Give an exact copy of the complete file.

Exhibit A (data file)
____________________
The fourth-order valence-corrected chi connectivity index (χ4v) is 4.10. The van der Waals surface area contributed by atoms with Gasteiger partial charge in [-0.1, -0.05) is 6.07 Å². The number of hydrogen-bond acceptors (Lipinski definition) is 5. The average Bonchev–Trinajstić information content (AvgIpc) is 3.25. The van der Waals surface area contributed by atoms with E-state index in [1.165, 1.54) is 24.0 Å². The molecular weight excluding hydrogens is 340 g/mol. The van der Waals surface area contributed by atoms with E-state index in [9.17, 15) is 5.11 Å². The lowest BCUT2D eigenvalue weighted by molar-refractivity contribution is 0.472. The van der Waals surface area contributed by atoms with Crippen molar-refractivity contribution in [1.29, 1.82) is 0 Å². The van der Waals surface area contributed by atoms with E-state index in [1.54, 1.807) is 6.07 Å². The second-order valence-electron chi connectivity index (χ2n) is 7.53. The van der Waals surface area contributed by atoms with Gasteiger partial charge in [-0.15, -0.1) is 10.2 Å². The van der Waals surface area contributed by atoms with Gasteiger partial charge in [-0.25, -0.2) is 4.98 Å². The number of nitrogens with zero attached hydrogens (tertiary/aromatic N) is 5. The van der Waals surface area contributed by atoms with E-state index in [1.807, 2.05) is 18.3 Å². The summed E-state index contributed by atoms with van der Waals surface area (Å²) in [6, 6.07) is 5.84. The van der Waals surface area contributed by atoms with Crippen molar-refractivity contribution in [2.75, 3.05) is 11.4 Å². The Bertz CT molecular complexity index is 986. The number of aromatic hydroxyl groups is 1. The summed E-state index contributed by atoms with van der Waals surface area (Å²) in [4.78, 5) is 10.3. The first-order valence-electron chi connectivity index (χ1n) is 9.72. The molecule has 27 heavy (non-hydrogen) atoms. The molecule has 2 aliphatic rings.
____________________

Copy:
The fourth-order valence-corrected chi connectivity index (χ4v) is 4.10. The van der Waals surface area contributed by atoms with Gasteiger partial charge in [-0.1, -0.05) is 6.07 Å². The number of hydrogen-bond acceptors (Lipinski definition) is 5. The average Bonchev–Trinajstić information content (AvgIpc) is 3.25. The van der Waals surface area contributed by atoms with E-state index in [1.165, 1.54) is 24.0 Å². The molecular weight excluding hydrogens is 340 g/mol. The van der Waals surface area contributed by atoms with E-state index in [9.17, 15) is 5.11 Å². The lowest BCUT2D eigenvalue weighted by molar-refractivity contribution is 0.472. The van der Waals surface area contributed by atoms with Crippen molar-refractivity contribution in [1.29, 1.82) is 0 Å². The van der Waals surface area contributed by atoms with E-state index in [1.54, 1.807) is 6.07 Å². The second-order valence-electron chi connectivity index (χ2n) is 7.53. The van der Waals surface area contributed by atoms with Gasteiger partial charge in [-0.15, -0.1) is 10.2 Å². The van der Waals surface area contributed by atoms with Gasteiger partial charge in [-0.25, -0.2) is 4.98 Å². The number of nitrogens with zero attached hydrogens (tertiary/aromatic N) is 5. The van der Waals surface area contributed by atoms with E-state index in [1.807, 2.05) is 18.3 Å². The summed E-state index contributed by atoms with van der Waals surface area (Å²) in [6, 6.07) is 5.84. The van der Waals surface area contributed by atoms with Crippen molar-refractivity contribution in [2.75, 3.05) is 11.4 Å². The Bertz CT molecular complexity index is 986. The number of aromatic hydroxyl groups is 1. The summed E-state index contributed by atoms with van der Waals surface area (Å²) in [4.78, 5) is 10.3. The first-order valence-electron chi connectivity index (χ1n) is 9.72. The molecule has 27 heavy (non-hydrogen) atoms. The molecule has 2 aliphatic rings.